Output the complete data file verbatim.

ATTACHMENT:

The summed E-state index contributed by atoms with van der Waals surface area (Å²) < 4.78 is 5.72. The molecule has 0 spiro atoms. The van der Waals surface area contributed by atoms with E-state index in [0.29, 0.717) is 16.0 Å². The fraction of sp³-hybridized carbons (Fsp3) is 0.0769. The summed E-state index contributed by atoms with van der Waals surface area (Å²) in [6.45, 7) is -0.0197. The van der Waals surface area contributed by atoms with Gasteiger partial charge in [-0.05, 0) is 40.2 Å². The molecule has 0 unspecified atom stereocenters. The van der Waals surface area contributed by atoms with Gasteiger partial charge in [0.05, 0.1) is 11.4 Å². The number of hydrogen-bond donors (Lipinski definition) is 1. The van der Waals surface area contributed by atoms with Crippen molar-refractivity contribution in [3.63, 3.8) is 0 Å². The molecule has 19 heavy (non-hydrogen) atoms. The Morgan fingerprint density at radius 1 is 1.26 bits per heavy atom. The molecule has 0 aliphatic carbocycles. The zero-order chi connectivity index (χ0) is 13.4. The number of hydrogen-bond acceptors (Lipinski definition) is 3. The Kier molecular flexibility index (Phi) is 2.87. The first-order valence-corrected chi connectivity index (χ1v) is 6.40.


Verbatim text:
The summed E-state index contributed by atoms with van der Waals surface area (Å²) < 4.78 is 5.72. The molecule has 0 spiro atoms. The van der Waals surface area contributed by atoms with E-state index in [0.29, 0.717) is 16.0 Å². The fraction of sp³-hybridized carbons (Fsp3) is 0.0769. The summed E-state index contributed by atoms with van der Waals surface area (Å²) in [6.45, 7) is -0.0197. The van der Waals surface area contributed by atoms with Gasteiger partial charge in [-0.05, 0) is 40.2 Å². The molecule has 0 unspecified atom stereocenters. The van der Waals surface area contributed by atoms with Gasteiger partial charge in [0.05, 0.1) is 11.4 Å². The number of hydrogen-bond donors (Lipinski definition) is 1. The van der Waals surface area contributed by atoms with Crippen molar-refractivity contribution in [3.63, 3.8) is 0 Å². The molecule has 19 heavy (non-hydrogen) atoms. The Morgan fingerprint density at radius 1 is 1.26 bits per heavy atom. The molecule has 0 aliphatic carbocycles. The zero-order chi connectivity index (χ0) is 13.4. The number of hydrogen-bond acceptors (Lipinski definition) is 3. The Kier molecular flexibility index (Phi) is 2.87. The first-order valence-corrected chi connectivity index (χ1v) is 6.40.